FDA approves Zytiga for late-stage prostate cancer

May 6, 2011

FDA has approved abiraterone acetate (Zytiga, Centocor Ortho Biotech), an oral, once-daily medication for use in combination with prednisone for the treatment of men with metastatic castration-resistant prostate cancer who have received prior chemotherapy containing docetaxel.

FDA has approved abiraterone acetate (Zytiga, Centocor Ortho Biotech), an oral, once-daily medication for use in combination with prednisone for the treatment of men with metastatic castration-resistant prostate cancer who have received prior chemotherapy containing docetaxel.

In prostate cancer, the male sex hormone testosterone stimulates prostate tumors to grow. Drugs or surgery are used to reduce testosterone production or to block the effects of testosterone. However, sometimes prostate cancer can continue to grow even when testosterone levels are low. Men with these cancers are said to have castration-resistant prostate cancer.

Zytiga targets cytochrome P450 17A1 (CYP17A1), which plays an important role in the production of testosterone. The drug works by decreasing the production of this hormone, which would stimulate cancer cells to continue growing.

The application was reviewed under FDA’s priority review program. Zytiga is being approved ahead of its June 20, 2011, regulatory goal date.

“[Zytiga] is in a new class of drugs that inhibits prostate cancer growth,” Mary B. Todd, DO, Zytiga global medical affairs leader, Janssen Global Services, LLC, told Formulary. “It is predominately going to be administered in the outpatient setting, which will eliminate administration costs associated with cabazitaxel injection.”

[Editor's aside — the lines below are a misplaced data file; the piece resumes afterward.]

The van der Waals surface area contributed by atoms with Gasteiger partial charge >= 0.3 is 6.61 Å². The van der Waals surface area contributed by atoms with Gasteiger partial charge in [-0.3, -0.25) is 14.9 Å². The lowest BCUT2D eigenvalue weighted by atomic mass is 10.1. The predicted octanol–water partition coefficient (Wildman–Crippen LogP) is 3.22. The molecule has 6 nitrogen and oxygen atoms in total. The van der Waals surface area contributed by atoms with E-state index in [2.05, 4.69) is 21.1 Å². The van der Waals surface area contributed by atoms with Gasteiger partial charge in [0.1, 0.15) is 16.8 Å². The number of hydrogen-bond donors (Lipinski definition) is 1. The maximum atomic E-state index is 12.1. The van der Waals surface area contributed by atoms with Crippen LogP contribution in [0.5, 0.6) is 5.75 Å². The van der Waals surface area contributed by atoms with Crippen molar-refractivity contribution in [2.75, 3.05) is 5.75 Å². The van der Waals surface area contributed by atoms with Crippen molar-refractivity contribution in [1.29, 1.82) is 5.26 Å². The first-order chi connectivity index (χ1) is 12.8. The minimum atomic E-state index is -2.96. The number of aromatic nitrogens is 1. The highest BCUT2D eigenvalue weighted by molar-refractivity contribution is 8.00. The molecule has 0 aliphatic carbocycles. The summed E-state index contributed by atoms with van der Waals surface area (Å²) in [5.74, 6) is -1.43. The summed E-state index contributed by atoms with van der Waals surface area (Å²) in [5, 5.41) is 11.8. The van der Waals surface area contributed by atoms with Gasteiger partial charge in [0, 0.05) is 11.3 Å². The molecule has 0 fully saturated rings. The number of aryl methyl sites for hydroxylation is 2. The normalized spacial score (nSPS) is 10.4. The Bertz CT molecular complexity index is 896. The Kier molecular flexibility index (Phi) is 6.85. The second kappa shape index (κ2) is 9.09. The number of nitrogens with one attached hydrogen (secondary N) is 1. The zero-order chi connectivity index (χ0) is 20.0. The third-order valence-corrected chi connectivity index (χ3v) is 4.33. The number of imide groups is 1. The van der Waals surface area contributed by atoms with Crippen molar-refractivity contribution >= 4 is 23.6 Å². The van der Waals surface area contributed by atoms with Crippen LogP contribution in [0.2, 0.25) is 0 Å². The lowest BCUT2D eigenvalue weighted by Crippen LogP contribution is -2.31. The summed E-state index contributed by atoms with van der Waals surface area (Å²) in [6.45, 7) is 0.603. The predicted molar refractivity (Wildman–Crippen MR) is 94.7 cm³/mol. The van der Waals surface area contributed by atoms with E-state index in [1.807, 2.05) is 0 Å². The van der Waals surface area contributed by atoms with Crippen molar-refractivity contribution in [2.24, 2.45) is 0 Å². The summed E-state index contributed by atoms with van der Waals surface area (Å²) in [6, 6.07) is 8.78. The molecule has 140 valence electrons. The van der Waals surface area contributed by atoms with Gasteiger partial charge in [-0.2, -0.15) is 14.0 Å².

Zytiga’s safety and effectiveness were established in a phase 3, randomized, placebo-controlled, multicenter study of 1,195 patients with late-stage castration-resistant prostate cancer who had received prior treatment with docetaxel chemotherapy. Patients received either Zytiga once daily in combination with prednisone 2 times a day or a placebo twice daily in combination with prednisone.

Results of this study showed that at prespecified interim analysis, treatment with Zytiga in combination with prednisone resulted in a 35% reduction in the risk of death (14.8 months vs 10.9 months [HR= 0.646; 95% CI, 0.543, 0.768; P<.0001]) and a 3.9-month difference in median survival compared to placebo plus prednisone. In an updated analysis, results were consistent with those from the interim analysis, with a 4.6-month difference between the 2 arms in median survival (15.8 months vs 11.2 months [HR=0.74]).

At a predetermined number of events in the study, an interim analysis was conducted and it was determined that efficacy had been demonstrated. 

The most commonly reported side effects in patients receiving Zytiga included joint swelling or discomfort, low levels of potassium in the blood, fluid retention (usually of the legs and feet), muscle discomfort, hot flashes, diarrhea, urinary tract infection, cough, high blood pressure, heartbeat disorders, urinary frequency, increased nighttime urination, upset stomach or indigestion, and upper respiratory tract infection.